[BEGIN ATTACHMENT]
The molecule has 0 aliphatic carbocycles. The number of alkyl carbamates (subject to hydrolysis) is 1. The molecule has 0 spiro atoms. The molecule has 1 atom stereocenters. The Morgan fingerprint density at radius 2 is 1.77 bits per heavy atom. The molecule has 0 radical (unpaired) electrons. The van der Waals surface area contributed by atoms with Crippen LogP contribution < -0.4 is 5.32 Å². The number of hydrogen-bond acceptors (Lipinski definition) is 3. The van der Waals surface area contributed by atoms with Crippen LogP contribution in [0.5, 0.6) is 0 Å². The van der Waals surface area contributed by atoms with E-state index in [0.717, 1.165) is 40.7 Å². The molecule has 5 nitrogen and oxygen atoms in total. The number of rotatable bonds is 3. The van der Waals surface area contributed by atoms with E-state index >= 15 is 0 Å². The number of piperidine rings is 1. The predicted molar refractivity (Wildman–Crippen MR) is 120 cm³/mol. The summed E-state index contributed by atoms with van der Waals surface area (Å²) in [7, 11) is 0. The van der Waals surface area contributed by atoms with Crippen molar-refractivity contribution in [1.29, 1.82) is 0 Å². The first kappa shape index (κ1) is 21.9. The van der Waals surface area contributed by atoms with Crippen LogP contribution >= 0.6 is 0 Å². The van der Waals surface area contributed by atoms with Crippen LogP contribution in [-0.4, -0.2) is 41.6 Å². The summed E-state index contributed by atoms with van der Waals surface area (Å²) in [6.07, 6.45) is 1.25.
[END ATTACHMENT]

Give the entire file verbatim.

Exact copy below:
The molecule has 0 aliphatic carbocycles. The number of alkyl carbamates (subject to hydrolysis) is 1. The molecule has 0 spiro atoms. The molecule has 1 atom stereocenters. The Morgan fingerprint density at radius 2 is 1.77 bits per heavy atom. The molecule has 0 radical (unpaired) electrons. The van der Waals surface area contributed by atoms with Crippen LogP contribution < -0.4 is 5.32 Å². The number of hydrogen-bond acceptors (Lipinski definition) is 3. The van der Waals surface area contributed by atoms with Crippen LogP contribution in [0.5, 0.6) is 0 Å². The van der Waals surface area contributed by atoms with E-state index in [0.717, 1.165) is 40.7 Å². The molecule has 5 nitrogen and oxygen atoms in total. The number of rotatable bonds is 3. The van der Waals surface area contributed by atoms with E-state index >= 15 is 0 Å². The number of piperidine rings is 1. The predicted molar refractivity (Wildman–Crippen MR) is 120 cm³/mol. The summed E-state index contributed by atoms with van der Waals surface area (Å²) in [7, 11) is 0. The van der Waals surface area contributed by atoms with Crippen molar-refractivity contribution in [1.29, 1.82) is 0 Å². The first kappa shape index (κ1) is 21.9. The van der Waals surface area contributed by atoms with Crippen LogP contribution >= 0.6 is 0 Å². The van der Waals surface area contributed by atoms with Crippen LogP contribution in [-0.4, -0.2) is 41.6 Å². The summed E-state index contributed by atoms with van der Waals surface area (Å²) in [6.07, 6.45) is 1.25.